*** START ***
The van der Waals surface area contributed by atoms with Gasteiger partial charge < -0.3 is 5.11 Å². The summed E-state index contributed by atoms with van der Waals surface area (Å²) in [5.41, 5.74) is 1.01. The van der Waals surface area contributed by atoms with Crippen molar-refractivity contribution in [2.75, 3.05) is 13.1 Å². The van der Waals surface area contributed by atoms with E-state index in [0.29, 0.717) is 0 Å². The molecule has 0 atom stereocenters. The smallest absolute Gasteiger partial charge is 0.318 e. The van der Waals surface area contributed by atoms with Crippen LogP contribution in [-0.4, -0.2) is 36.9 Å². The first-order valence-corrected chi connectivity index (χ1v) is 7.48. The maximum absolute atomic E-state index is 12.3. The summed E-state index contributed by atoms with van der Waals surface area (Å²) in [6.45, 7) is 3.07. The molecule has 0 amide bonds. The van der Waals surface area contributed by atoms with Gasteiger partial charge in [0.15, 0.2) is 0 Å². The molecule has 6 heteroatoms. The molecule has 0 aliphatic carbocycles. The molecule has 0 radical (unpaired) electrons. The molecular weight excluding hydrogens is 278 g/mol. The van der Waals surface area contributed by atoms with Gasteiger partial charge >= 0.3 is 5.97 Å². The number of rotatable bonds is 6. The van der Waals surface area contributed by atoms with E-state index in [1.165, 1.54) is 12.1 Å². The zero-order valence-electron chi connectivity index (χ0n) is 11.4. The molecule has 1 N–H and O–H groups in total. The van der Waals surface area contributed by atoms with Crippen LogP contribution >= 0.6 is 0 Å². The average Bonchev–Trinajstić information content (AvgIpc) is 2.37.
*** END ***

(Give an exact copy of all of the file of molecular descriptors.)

The van der Waals surface area contributed by atoms with Gasteiger partial charge < -0.3 is 5.11 Å². The summed E-state index contributed by atoms with van der Waals surface area (Å²) in [5.41, 5.74) is 1.01. The van der Waals surface area contributed by atoms with Crippen molar-refractivity contribution in [2.75, 3.05) is 13.1 Å². The van der Waals surface area contributed by atoms with E-state index in [0.29, 0.717) is 0 Å². The molecule has 0 atom stereocenters. The smallest absolute Gasteiger partial charge is 0.318 e. The van der Waals surface area contributed by atoms with Crippen LogP contribution in [-0.4, -0.2) is 36.9 Å². The first-order valence-corrected chi connectivity index (χ1v) is 7.48. The maximum absolute atomic E-state index is 12.3. The summed E-state index contributed by atoms with van der Waals surface area (Å²) in [6.45, 7) is 3.07. The molecule has 0 amide bonds. The van der Waals surface area contributed by atoms with Gasteiger partial charge in [0.15, 0.2) is 0 Å². The molecule has 6 heteroatoms. The molecule has 0 aliphatic carbocycles. The molecule has 0 radical (unpaired) electrons. The molecular weight excluding hydrogens is 278 g/mol. The van der Waals surface area contributed by atoms with Gasteiger partial charge >= 0.3 is 5.97 Å². The number of rotatable bonds is 6. The van der Waals surface area contributed by atoms with E-state index in [1.165, 1.54) is 12.1 Å². The zero-order valence-electron chi connectivity index (χ0n) is 11.4. The molecule has 1 N–H and O–H groups in total. The van der Waals surface area contributed by atoms with Crippen LogP contribution >= 0.6 is 0 Å². The average Bonchev–Trinajstić information content (AvgIpc) is 2.37.